New Cholesterol Prevention and Management Guidelines Call for More Aggressive Diagnosis and Treatment
New guidelines from the National Cholesterol Education Program (NCEP) issued May 15, 2001 (JAMA. 2001;285:2486-2497), call for more aggressive cholesterol lowering treatment and better identification of those at high risk for heart attack. The report is the first update of the guidelines issued by this panel of the National Heart, Lung, and Blood Institute (NHLBI) in more than a decade.
“Americans at high risk for a heart attack are too often not identified and so don’t receive sufficiently aggressive treatment,” said Claude Lenfant, MD, director of the NHLBI. “Yet, studies show conclusively that lowering the level of low-density lipoprotein, or LDL, the ‘bad cholesterol,’ can reduce the short-term risk for heart disease by as much as 40%. Treatment may lower risk over the long-term (that beyond 10 years) even more. That is why, although the intensity of the treatment in ATP III (the Third Report of the NCEP Expert Panel on Detection, Evaluation, and Treatment of High Blood Cholesterol in Adults) is stepped up, its primary aim remains squarely on lowering LDL.”
The panel said those at highest risk for a heart attack include those with heart disease, diabetes, and multiple risk factors. Diabetes can pose as great a heart attack risk within a decade as do multiple risk factors and heart disease, according to the panel. As a result, ATP III advises treating individuals in all 3 groups with equal intensity.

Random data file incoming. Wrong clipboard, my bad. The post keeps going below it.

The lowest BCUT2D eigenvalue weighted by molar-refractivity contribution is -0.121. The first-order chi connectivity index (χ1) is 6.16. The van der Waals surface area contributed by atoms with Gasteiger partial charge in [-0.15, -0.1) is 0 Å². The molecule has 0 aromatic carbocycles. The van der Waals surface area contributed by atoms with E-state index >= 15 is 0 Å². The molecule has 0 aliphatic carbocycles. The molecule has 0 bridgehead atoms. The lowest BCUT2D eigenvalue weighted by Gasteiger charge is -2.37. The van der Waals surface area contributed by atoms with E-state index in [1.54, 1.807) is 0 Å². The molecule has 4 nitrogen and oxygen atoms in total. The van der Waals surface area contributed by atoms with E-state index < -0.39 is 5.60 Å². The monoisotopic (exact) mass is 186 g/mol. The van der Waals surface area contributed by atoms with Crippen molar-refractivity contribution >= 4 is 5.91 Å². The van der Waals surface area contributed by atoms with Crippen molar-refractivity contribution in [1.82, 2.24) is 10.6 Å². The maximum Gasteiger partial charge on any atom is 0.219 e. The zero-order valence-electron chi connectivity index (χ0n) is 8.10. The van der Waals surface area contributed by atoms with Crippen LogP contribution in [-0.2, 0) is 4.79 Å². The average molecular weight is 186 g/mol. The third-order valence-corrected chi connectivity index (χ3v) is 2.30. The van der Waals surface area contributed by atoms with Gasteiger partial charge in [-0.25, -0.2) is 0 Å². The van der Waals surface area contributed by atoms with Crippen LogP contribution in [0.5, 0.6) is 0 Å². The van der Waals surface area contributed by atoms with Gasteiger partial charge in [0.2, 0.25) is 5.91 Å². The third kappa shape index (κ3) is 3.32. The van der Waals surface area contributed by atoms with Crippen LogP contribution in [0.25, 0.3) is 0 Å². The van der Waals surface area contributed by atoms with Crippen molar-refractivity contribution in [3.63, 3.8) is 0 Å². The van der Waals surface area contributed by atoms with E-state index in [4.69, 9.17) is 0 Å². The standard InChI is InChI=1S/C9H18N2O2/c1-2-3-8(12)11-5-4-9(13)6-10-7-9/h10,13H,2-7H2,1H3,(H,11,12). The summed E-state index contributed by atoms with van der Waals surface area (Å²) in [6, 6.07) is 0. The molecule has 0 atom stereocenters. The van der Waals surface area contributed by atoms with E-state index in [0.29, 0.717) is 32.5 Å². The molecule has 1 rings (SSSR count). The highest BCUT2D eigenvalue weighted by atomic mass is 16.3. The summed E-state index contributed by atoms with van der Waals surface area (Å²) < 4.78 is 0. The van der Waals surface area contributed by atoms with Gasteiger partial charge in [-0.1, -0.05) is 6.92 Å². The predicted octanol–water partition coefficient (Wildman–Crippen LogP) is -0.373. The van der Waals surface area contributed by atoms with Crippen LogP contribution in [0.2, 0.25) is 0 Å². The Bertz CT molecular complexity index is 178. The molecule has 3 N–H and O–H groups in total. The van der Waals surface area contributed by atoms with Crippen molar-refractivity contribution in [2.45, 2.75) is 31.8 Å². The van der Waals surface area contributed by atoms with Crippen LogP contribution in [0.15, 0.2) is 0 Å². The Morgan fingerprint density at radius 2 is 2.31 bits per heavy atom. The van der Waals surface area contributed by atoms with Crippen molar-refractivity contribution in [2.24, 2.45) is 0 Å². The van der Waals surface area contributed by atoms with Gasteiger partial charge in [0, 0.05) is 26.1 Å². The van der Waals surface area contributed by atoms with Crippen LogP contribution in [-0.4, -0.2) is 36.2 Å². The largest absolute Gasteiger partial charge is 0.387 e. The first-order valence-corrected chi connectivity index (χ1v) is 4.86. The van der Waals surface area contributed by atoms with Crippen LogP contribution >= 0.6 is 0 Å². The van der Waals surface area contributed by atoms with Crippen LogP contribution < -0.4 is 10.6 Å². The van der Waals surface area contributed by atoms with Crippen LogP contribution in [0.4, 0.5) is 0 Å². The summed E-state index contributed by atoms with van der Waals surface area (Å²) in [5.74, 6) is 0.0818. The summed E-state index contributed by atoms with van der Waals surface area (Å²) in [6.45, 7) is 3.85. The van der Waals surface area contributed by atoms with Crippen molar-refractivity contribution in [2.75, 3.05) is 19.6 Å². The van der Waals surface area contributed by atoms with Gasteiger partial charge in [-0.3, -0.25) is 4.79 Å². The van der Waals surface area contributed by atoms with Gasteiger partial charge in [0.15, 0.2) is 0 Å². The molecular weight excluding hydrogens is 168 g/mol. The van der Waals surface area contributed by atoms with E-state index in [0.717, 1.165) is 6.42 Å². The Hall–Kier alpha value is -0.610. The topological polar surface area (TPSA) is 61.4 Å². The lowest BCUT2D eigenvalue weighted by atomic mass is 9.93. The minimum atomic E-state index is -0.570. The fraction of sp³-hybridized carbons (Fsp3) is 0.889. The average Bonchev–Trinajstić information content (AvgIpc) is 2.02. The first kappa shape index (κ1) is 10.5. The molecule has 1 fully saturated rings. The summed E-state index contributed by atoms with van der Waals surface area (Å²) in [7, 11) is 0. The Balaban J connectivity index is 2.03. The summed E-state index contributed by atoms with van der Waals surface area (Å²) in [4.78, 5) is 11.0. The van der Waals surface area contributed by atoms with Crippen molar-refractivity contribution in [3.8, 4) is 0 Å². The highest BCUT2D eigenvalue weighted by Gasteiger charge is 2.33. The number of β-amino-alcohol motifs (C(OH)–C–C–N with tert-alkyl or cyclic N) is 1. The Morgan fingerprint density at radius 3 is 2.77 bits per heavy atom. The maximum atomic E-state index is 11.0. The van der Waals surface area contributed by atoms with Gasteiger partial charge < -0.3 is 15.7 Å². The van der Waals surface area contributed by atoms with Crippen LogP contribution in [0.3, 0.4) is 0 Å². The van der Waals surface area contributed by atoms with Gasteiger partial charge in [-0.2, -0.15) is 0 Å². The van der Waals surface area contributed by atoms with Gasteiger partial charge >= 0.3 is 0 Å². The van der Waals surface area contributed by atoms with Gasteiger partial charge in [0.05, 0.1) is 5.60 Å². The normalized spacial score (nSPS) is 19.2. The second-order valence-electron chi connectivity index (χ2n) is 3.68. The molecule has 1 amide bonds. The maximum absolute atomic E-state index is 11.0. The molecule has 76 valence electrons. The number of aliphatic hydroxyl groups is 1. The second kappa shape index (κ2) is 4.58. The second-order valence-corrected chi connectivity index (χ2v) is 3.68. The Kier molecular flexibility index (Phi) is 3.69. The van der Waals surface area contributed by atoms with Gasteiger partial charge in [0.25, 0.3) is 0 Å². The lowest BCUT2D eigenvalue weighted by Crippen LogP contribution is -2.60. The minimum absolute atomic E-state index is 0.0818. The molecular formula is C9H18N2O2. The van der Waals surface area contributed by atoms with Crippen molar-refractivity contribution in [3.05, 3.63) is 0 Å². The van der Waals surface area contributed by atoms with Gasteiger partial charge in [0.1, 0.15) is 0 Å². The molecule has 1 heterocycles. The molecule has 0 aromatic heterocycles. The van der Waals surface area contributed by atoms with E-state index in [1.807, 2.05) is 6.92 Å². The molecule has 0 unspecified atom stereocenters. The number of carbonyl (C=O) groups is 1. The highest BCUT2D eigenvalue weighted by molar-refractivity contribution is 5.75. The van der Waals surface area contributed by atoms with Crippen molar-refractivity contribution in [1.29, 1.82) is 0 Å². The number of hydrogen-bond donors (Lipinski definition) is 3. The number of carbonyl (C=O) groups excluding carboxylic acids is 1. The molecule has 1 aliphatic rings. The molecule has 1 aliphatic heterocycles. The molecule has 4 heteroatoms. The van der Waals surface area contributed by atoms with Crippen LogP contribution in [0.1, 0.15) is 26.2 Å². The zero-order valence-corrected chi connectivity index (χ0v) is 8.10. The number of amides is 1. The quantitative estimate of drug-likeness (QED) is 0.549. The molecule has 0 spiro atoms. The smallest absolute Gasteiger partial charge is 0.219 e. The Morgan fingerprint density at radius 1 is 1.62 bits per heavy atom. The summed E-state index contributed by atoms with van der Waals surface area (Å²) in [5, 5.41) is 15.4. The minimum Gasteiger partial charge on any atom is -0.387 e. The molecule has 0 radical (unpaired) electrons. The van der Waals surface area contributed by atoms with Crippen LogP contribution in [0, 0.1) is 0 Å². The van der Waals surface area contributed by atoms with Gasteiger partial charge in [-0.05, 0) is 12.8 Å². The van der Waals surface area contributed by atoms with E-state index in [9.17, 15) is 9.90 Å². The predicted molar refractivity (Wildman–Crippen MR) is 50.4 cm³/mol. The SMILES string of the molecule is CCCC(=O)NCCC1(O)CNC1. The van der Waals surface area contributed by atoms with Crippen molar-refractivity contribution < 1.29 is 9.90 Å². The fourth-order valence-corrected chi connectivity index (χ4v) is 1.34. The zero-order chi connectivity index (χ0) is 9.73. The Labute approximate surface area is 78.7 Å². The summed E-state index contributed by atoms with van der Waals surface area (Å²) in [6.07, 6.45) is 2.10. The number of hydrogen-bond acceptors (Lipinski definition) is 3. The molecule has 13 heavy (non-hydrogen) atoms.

A tool developed from the landmark Framingham Heart Study translates lifestyle and clinical conditions into a single, easy-to-understand category of risk. It takes into account risk based on sex, age, total cholesterol, high density lipoprotein (HDL), systolic blood pressure, hypertension treatment, and cigarette smoking.
A profile of the levels of lipoproteins in the blood should be the first test for high cholesterol. That profile should measure levels of LDL, total cholesterol, HDL, and triglycerides. The prior recommendation advised initial screenings for only total cholesterol and HDL. The lipid profile should be repeated every 5 years.